It is no surprise that the seeker archetype is one of the most difficult to define. Pinning down this roving icon becomes more complicated the longer you spend following her this way and that. She’s like the seed of a dandelion cast on the wind.
The Lost Seeker Archetype
When she starts out, the seeker archetype continually wanders to find something undefined. The unevolved, shadow seeker isn’t sure what she is seeking. She knows that she is after something, but committing to what that something is can prove tricky. This results in her feeling like something is lost. That something may be her. She becomes the consummate lost soul.
Typically the seeker is certain that the search has something to do with learning about the way life, the world, and maybe even the cosmos. She may refuse to get more specific than that for fear of pigeonholing her quest. The seeker realizes that by framing the question, she is already determining the answer.
This ambiguity does not water down the confidence of the people influenced by the seeker. The seeker carries at her core an intense inner drive to continue on regardless. This is part of the gift of this archetype.
The Seeker’s Quest for Answers
The seeker has a habit of asking unanswerable questions and not allowing them to rest. The seeker wants to know why life is the way it is not just for humans, but often for the entire universe. The questions that the seeker asks are not necessarily questions that can be answered such as “Why are we here?” and “How did life begin?” and “What other life is out there?”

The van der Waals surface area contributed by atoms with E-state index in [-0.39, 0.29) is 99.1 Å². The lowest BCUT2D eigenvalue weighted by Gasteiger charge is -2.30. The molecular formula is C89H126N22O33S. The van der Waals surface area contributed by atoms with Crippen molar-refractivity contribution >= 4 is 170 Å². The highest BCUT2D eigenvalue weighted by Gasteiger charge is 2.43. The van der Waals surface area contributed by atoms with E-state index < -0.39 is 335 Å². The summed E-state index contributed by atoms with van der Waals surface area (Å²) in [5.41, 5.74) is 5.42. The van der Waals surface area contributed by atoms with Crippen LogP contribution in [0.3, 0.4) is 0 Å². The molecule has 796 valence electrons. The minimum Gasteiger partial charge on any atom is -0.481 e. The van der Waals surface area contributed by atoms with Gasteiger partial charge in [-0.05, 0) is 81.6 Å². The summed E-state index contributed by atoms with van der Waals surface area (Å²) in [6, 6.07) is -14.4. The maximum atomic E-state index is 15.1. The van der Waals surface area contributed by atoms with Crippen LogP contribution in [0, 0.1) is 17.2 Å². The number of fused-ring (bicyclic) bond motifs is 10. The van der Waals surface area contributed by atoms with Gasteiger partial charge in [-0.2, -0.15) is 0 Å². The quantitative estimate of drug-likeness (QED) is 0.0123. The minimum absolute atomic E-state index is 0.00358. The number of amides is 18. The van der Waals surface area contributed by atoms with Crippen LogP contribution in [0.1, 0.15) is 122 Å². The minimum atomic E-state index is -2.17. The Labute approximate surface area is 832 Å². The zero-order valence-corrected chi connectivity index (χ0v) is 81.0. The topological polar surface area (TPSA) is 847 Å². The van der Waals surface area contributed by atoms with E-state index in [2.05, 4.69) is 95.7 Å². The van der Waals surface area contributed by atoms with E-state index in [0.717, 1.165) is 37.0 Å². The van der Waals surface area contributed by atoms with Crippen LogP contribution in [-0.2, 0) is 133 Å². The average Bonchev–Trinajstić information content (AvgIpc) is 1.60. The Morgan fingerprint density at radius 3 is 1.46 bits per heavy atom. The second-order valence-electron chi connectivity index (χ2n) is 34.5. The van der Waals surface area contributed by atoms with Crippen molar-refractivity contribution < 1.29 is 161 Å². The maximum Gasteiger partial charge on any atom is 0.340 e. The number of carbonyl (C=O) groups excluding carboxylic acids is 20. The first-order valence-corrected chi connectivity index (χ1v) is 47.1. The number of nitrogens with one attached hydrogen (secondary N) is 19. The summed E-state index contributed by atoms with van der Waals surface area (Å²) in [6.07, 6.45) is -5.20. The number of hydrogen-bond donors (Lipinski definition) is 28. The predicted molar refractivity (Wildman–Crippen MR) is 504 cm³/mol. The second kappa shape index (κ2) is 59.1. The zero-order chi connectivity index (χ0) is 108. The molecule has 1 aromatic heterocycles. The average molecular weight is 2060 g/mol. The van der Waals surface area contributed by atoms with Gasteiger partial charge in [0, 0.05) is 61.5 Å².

Just because we can’t answer these questions, doesn’t mean they are is not worth seeking after. These inquiries bring a deep sense of meaning for all of humanity, calling us to something greater than ourselves and bringing us out of our day-to-day existence. The seeker archetype serves us all in this way.
Asking about the meaning of life brings meaning via the search. This is the classic, “the journey is the destination.”
Astronomers as seekers use highly evolved telescopes to look and listen far out into the universe. They are trying to find out, “Is there more life out there?” Think of how many astronomers looked for many decades and died without ever coming to the answer. That doesn’t mean that their search was fruitless. They gained so much along the way – wonder, immersion, discovery, bliss, anticipation, and more.
Literal to Symbolic Search for Truth
The seeker often starts out her journey expecting to find truth and answers some where; that is to say in some physical location. She moves about the earthly plane hoping truth will be found under a rock, in the heart of a city, swept up in romance, bowing at the feet of a guru, following the road to a holy site, gazing at a wonder of the world, or laying in a field of sunflowers. The truth she seeks is personal truth.
The maturation of those with the seeker archetype brings the realization that the search is not an outward search. The ends of the earth can be reached. The seeker turns inward to travel beyond the senses and beyond this world. She finds a limitless terrain vast enough to match her enormous questions.